Health Adviser: Mental capacity, serious medical treatment
Published 21 February 2014
The Trust applied to the Court for a declaration that JB lacked capacity to make a decision about serious medical treatment (amputation of part of her leg). During the hearing, agreement was reached by the Trust and the expert vascular surgeon instructed by the Official Solicitor that it was in JB's best interests to undergo a below knee amputation. JB had consistently refused surgical treatment for a gangrenous foot over a period of months resulting in the foot auto-amputating. Conservative treatment had been provided but there was concern that, without proper medical treatment, her life was at risk from infection and sepsis. Shortly before proceedings were issued she appeared to consent to surgical intervention, but there was serious doubt as to her capacity and ability to understand the options for treatment.
The Judge concluded that JB suffered from paranoid schizophrenia, but he was not satisfied that it had been established that she lacked the capacity to make a decision about the proposed surgery for herself. He rejected the evidence of JB's own psychiatrist, preferring the evidence of the two experts instructed by the Official Solicitor (a psychiatrist and vascular surgeon), that JB's views had evolved over time in a way that was consistent with her mental state.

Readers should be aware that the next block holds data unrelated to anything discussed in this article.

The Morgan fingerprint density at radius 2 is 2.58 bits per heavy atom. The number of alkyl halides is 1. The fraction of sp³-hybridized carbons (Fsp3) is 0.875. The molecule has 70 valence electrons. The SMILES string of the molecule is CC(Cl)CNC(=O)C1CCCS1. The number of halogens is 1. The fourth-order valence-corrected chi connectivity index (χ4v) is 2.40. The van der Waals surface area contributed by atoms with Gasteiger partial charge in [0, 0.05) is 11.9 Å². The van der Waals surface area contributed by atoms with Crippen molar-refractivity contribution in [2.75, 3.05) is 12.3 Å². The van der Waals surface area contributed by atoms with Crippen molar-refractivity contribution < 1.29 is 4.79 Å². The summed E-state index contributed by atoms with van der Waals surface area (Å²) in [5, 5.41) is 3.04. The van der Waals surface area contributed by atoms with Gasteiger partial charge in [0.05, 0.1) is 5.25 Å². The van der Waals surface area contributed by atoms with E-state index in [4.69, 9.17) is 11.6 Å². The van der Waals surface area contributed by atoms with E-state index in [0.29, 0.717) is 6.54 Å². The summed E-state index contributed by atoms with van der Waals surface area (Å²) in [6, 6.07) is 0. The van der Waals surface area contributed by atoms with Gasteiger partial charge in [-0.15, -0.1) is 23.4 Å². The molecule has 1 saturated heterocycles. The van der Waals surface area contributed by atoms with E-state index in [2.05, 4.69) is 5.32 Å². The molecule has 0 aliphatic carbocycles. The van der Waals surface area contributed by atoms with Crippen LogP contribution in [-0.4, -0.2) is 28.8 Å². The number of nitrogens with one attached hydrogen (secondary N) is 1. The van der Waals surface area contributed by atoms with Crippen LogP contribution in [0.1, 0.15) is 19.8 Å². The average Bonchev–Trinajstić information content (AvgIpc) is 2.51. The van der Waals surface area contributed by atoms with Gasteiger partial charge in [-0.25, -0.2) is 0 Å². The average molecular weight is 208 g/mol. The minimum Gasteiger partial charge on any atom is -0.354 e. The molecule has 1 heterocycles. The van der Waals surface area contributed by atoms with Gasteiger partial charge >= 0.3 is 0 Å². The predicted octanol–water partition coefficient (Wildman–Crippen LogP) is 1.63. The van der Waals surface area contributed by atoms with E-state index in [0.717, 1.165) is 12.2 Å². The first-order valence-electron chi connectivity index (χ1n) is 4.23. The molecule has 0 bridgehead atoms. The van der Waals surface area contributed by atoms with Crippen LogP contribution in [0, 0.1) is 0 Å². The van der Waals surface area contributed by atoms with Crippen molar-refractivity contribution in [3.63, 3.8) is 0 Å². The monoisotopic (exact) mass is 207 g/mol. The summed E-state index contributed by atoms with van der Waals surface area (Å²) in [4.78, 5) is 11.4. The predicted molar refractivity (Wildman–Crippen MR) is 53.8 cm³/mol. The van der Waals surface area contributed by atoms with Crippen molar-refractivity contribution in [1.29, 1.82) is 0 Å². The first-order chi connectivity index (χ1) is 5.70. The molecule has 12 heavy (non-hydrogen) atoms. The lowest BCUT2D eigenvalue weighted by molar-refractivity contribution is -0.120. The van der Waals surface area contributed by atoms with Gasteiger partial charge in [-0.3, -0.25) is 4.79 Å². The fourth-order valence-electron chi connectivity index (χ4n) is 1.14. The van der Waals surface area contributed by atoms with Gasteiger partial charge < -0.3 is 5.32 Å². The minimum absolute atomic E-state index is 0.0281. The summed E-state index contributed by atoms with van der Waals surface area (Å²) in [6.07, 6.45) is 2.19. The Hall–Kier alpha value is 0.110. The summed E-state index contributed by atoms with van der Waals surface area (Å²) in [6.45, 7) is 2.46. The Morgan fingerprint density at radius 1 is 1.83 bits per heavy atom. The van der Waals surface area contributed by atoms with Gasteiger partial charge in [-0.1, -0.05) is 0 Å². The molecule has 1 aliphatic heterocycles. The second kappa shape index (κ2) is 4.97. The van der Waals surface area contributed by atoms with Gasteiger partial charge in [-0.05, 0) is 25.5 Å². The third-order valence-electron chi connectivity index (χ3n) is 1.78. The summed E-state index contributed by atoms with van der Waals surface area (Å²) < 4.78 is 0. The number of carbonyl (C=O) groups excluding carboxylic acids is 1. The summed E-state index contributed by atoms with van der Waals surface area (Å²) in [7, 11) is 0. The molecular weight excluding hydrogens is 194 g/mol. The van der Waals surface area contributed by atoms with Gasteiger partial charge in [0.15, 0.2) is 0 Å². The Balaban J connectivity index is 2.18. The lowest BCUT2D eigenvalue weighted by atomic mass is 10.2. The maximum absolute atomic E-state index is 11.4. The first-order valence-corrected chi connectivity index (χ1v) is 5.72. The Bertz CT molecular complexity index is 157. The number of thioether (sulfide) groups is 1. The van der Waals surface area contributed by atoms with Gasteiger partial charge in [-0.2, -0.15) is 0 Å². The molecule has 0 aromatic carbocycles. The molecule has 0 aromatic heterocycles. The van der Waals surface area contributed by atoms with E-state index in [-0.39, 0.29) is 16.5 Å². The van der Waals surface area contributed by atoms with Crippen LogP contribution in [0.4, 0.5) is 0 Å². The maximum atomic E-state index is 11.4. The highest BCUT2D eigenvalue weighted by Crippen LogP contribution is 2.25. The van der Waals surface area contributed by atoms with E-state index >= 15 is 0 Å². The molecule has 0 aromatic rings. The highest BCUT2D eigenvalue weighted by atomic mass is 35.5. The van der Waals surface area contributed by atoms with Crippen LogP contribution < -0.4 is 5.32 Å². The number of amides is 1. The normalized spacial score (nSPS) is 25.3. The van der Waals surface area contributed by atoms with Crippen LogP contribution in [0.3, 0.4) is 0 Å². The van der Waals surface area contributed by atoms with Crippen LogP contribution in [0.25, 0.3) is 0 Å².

This was a difficult and rare case. Having confirmed that it was right for the Trust to bring the case before him, the Judge sought to confirm the legal principles underpinning issues of capacity, and how clinicians should apply these in practice. He gave some useful guidance to clinicians on assessment of mental capacity, namely:
- Everyone capable of making a decision has an absolute right to accept of refuse medical treatment, regardless of the wisdom or consequences of the decision;
- An individual is not required to understand every last piece of information about their situation and options;
- Common strategies for dealing with unpalatable dilemmas - such as indecision, avoidance or vacillation - are not to be confused with incapacity;
- More should not be asked of an individual whose capacity is questioned than of those whose capacity is undoubted;
- A tendency as part of an ongoing mental illness to be uncommunicative or avoidant and to minimise the risks of taking no action are understandable human ways of dealing with a predicament and may not amount to incapacity.